Abstract

Introduction

Musculoskeletal ultrasound (MSKUS) is being used increasingly for point-of-care (POC) assessment of painful hemophilic joints and has proven to be a critical tool in the evaluation of the presence of hemarthrosis. To date, MSKUS examinations are exclusively performed in the clinic, which often results in delays to definitive diagnosis since patients and caregivers are not always able to undergo or perform a clinical assessment at the time of the event. The use of pocket handheld ultrasound devices, which have primarily been applied for cardiopulmonary and abdominal POC bedside assessments, offers a promising solution to this problem by enabling patients and remote clinics to acquire images for off-site real-time evaluations via tele-transmission. In this study, we evaluated the extent to which the quality of images generated by the handheld ultrasound devices compared to stationary MSKUS and if the image interpretation was similar between various health care providers. The aim is to establish the dynamic potential of this pocket sized device as a cost effective and comparable alternative to the stationary MSKUS.

Methods

A total of 72 typical joint views (36 of the knee, 20 of the elbow and 16 of the ankle) were acquired from healthy volunteers and hemophilia patients at the same session with the stationary GE LogiqS8 and the handheld GE V2scan. Ten different health care providers (7 physicians, 2 physical therapists and 1 nurse), all trained at least in the CME-accredited MSKUS course at the University of California, San Diego, (UCSD), reviewed these images side by side. Information about view, probe placement and tissue compressibility to identify effusions was provided. Each subject was asked to evaluate the following characteristics on a graded scale: (1) similarity of the handheld image to the GE LogiqS8 image, (2) their confidence in identification of major landmarks on the handheld image compared to the GE LogiqS8 image and if an effusion was present, (3) their ability to identify the effusion on both images. The adjudicators were a board-certified radiologist and a senior hematologist trained and experienced in MSKUS. Study procedures complied with rules set forth by the UCSD Human Research Protection Program.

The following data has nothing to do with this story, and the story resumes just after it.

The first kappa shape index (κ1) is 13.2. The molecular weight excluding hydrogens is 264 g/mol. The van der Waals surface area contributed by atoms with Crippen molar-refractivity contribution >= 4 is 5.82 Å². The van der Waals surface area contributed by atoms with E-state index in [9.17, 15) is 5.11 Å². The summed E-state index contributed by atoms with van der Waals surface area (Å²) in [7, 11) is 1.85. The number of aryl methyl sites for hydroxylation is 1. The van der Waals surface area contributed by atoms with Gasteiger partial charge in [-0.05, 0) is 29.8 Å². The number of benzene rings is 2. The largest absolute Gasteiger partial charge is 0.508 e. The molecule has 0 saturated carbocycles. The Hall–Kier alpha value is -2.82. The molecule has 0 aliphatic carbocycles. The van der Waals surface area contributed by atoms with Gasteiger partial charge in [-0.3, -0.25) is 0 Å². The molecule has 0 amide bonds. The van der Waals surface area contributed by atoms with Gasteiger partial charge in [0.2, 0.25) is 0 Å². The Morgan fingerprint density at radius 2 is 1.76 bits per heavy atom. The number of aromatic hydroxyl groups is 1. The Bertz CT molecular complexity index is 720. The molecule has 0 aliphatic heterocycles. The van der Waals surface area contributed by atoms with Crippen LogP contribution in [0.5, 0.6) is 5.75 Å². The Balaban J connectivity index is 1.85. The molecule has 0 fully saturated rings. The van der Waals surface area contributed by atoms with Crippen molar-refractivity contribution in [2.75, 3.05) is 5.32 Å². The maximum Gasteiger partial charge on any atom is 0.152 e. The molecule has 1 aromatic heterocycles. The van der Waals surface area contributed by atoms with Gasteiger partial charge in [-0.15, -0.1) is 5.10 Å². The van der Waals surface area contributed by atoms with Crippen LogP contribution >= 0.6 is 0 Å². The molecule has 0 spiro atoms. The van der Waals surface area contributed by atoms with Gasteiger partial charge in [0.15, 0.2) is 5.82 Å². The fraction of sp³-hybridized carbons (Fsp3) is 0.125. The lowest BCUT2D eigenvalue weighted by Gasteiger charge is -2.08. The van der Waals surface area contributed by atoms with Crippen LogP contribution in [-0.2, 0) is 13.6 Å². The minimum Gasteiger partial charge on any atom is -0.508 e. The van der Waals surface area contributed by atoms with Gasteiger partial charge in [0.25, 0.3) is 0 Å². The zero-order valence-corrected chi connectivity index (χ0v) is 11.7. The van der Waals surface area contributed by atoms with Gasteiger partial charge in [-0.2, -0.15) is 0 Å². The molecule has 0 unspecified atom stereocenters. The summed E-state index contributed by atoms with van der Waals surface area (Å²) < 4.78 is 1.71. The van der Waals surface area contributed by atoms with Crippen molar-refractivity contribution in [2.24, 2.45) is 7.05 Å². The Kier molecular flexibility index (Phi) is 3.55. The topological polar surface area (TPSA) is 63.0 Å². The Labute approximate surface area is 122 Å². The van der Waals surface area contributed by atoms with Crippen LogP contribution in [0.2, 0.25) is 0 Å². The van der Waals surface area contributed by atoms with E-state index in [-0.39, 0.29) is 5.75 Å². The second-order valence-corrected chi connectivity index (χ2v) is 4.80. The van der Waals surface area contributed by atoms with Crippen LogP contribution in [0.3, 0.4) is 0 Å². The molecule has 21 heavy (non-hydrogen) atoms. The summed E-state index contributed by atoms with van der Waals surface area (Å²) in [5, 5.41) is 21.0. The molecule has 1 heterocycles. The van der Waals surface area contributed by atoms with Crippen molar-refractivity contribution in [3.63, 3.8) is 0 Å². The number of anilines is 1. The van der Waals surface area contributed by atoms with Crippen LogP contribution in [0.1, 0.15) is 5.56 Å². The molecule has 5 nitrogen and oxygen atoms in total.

Results

A total of 720 responses were analyzed from the images of normal and hemophilic joints. Among the responses, 87% of images were rated as at least moderately similar to very similar between the handheld device and the stationary ultrasound. In terms of identification, 88% of the responses were rated as at least moderately confident to very confident in the identification of major landmarks on the handheld image. Among a total of 170 responses for effusions, 87% of effusions were identified with both the handheld device and the stationary MSKUS (Table). These percentages were consistent between the different joints with slightly higher rates of correct identification on the handheld device noted in the knee where 100% of effusions were recognized correctly. Representative images depicting an effusion in the lateral recess of the knee acquired simultaneously with the handheld GE V2scan and stationary MSKUS is provided (Figure). There was no significant discrepancy of answers between the types of providers.

Conclusion

The image quality of the handheld pocket device (GE V2 scan) was sufficient to determine major landmarks in joints and to diagnose effusions, with image interpretation comparable between the various health care providers encompassing physicians, nurses, and physical therapists. These findings highlight the potential in the application of this device as a novel POC modality for both patient-performed tele-ultrasound or tele-ultrasound use in remote, resource limited regions for real-time assessments of hemarthrosis. While encouraging, these observations need to be further validated and extended more broadly in future studies.

Disclosures

Kruse-Jarres:Baxalta: Consultancy, Honoraria; Grifols: Consultancy, Honoraria; Roche: Consultancy, Honoraria, Research Funding; Pfizer: Consultancy, Honoraria, Research Funding; CSL Behring: Consultancy, Honoraria; Bayer: Consultancy, Honoraria. Quon:Bayer: Consultancy; Biogen: Consultancy, Speakers Bureau; Grifols: Speakers Bureau; Novo Nordisk: Consultancy, Speakers Bureau. von Drygalski:Pfizer: Consultancy, Honoraria, Speakers Bureau; Hematherix LLC: Membership on an entity's Board of Directors or advisory committees; Novo Nordisk: Consultancy, Honoraria, Speakers Bureau; CSL-Behring: Consultancy, Honoraria, Speakers Bureau; Biogen: Consultancy, Honoraria, Speakers Bureau; Bayer: Consultancy, Honoraria, Speakers Bureau; Baxalta/Shire: Consultancy, Honoraria, Speakers Bureau.

Author notes

*

Asterisk with author names denotes non-ASH members.